Smart reply against banning online poker

Isn’t it interesting that once something is in your head, you start to see references everywhere! Well, I don’t play poker, but am a “poker widow,” so I’m now somewhat alert to references to poker.

I, myself, have no particular thoughts about if online poker should be banned or not. However, remember the story about the college student who robbed a bank to pay for his online gambling addiction?

Replying to the NY Times Magazine story this spring about it, a Carl Skutsch of NY makes some good analogies. He says that gambling addiction is a tragedy, but “it’s the addictive personality, not the game, that is the real culprit. If we ban online poker, should we ban online shopping to save shopaholics? Online stock trading to rescue day traders? … For most online-poker players, it’s about entertainment.” Smart words, Mr. Skutsch.

Are there any suggestions for a minimum age, like 18, 19 or 21, as there is for alcohol? (Is there a minimum age in Vegas or Atlantic City?)

How about some mechanisms on websites, like a “make this my last hand” button, like there is on Snood. You can override these, but at least it makes you think about if you should continue playing. Or something that prevents play for 5 minutes? 30 minutes? if you lose more than a pre-set amount.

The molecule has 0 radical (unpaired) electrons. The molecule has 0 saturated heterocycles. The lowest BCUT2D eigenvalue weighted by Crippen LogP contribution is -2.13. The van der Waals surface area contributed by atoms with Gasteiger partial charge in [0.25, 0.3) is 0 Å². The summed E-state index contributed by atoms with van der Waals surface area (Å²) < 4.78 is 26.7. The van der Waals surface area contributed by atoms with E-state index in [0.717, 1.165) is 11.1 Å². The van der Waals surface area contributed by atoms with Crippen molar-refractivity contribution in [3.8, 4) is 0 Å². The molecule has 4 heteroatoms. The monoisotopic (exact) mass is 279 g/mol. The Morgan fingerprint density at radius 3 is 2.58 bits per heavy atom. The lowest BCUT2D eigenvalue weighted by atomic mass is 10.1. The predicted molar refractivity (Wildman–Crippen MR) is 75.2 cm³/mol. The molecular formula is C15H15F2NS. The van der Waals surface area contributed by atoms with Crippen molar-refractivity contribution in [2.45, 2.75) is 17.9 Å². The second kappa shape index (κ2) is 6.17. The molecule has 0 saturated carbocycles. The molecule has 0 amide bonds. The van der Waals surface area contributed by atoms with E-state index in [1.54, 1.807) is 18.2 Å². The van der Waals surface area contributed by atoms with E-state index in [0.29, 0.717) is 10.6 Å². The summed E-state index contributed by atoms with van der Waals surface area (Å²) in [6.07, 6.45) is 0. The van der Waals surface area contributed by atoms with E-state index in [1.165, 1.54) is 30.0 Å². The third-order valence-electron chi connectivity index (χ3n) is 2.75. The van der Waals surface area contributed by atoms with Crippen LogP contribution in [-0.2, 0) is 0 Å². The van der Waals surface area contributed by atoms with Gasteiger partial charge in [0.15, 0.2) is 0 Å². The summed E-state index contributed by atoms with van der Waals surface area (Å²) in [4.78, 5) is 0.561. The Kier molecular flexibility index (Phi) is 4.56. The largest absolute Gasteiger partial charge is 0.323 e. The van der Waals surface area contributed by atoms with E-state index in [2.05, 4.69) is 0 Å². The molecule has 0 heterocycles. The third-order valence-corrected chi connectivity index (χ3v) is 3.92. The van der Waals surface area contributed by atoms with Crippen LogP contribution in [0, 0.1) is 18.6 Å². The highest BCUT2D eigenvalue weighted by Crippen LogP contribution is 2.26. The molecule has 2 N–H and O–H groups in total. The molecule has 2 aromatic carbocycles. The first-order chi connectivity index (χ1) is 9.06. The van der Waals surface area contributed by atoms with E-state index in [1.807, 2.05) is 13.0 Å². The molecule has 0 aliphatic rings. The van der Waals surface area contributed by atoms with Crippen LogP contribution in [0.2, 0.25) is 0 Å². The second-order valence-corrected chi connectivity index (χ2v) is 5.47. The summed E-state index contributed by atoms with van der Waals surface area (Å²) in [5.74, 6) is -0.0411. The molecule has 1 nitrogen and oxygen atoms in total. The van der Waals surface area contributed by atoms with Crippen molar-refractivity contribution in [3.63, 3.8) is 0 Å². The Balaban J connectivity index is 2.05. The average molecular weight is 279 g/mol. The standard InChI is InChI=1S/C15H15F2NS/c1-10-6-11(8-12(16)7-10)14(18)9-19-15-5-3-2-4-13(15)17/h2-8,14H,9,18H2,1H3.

We have to be more creative than just ban or no ban, right?

3 thoughts on “Smart reply against banning online poker

  1. There is a minimum age in AC, Vegas, and all the poker rooms. You might be interested in reading some of my most recent posts about my new strategy for preventing too much playing.

    One thing that I wonder about is what it means to be an addict at poker. I probably play more than I should be playing, but not more than I want to play. I definitely think about playing when I’m not playing. But do these things mean that I’m an addict?

    I have always found this “addict” talk to be extremely hard to pin down. People are good at telling you when you’re an addict (e.g. denial, hiding your activity, doing it a lot), but they’re not so good at telling what it is that you are when you’re an addict.

  2. Yes, our society needs to move away from the simplistic solutions that are epitomized in outright bans. Unfortunately, the black and white approach that we’re being fed by the Bush administration feeds into this addiction to absolutism.

    With all the brain power in the world today, we’ve gotta be able to figure out more sophisticated approaches to the problems we face.

    Of course, I have no solutions, just wishes.

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